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Guest Artist: Jeff Peltz

velma kelly on stage

Velma Kelly (senior Stephanie Seward) shines on stage, thanks to lighting by Jeff Peltz.

May 2013

He came. He saw. He razzle dazzled 'em with a lighting design as fit for glittery scenes as it was for gritty ones. And he did it all in one week.

Jeff Peltz is as an associate professor in the theatre department at the University of Central Missouri. During his last nine years working at UCM, Peltz got to know SAU theatre faculty Kris Eitrheim and Cory Johnson through the annual Kennedy Center American College Theatre Festival.

"We had casually chatted about me coming as a guest [designer]," Peltz said. "It looked like this year I could finally fit it in my schedule, and I was excited by the opportunity to come here."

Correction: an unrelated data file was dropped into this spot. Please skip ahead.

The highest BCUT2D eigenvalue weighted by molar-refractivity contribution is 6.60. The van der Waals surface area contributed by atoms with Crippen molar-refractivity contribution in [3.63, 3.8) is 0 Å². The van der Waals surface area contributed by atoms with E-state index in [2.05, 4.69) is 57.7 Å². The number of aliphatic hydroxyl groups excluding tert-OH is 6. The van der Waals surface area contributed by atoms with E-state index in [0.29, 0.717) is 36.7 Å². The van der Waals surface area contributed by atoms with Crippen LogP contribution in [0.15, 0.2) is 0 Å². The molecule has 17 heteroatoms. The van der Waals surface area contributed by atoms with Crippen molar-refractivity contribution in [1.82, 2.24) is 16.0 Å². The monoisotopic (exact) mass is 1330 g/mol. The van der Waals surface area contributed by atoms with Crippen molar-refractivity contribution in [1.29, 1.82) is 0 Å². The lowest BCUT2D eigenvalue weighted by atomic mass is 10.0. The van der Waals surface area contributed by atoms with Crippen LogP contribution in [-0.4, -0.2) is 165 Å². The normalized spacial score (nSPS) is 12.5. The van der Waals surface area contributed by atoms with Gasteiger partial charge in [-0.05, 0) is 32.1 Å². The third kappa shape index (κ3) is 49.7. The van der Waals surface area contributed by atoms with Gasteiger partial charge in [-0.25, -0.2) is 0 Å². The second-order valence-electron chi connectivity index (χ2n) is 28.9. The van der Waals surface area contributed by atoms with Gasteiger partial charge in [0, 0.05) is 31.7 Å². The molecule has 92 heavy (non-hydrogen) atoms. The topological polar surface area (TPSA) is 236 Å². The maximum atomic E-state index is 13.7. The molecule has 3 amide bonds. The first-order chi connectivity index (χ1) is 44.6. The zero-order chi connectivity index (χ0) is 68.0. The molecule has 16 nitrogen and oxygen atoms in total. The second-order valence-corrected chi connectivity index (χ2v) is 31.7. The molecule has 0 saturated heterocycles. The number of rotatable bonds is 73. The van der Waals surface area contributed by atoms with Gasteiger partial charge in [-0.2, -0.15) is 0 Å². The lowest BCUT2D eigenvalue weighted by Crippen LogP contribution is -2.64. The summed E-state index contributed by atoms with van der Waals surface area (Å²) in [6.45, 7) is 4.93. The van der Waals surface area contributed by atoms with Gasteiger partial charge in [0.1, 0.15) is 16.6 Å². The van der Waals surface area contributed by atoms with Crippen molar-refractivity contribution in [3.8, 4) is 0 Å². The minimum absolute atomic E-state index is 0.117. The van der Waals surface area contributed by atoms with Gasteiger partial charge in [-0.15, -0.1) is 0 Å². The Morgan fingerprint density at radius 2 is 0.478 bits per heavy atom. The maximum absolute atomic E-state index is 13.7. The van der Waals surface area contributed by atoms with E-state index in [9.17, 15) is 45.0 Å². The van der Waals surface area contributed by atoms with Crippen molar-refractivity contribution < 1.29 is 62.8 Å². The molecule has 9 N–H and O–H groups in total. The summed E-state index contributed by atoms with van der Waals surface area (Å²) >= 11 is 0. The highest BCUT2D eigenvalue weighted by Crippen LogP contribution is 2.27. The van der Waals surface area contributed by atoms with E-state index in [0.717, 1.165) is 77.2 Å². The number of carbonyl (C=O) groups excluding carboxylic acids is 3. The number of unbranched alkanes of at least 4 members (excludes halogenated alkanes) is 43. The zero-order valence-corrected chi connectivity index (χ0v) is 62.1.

Peltz watched his first rehearsal of Chicago the Wednesday before opening week. For the next seven days, he persevered through hanging, creating and fine-tuning the lighting. With only six nights to prepare for the final design and setting all of the cues, Peltz had a lot to accomplish from one rehearsal to the next. One of the biggest challenges for Peltz was executing his design in such a short period of time.

"Everybody was in the cast, and everybody was involved in other events," Peltz said. "Getting enough hands to help with the labor was tough."

But Peltz's passion for lighting design outweighed the stress that came with the time crunch. He began his time at UCM in charge of every technical aspect for a production except the costumes. More recently, he has been able to focus on lighting designs, putting to good use his M.F.A. in lighting from the Univeristy of Illinois.

"Lighting is all so abstract, I can just have a good time with it," Peltz said. "And I like its intangible, ephemeral quality; it's there for the moment and then it's gone."

Those involved with the production of Chicago were happy to have Peltz's design on their show. And during his week at St. Ambrose, Peltz said he most enjoyed the faculty and students with whom he worked.

"Everyone here has a great attitude, and they are respectful," Peltz said. "And the students are talented on and off stage–they are phenomenal."

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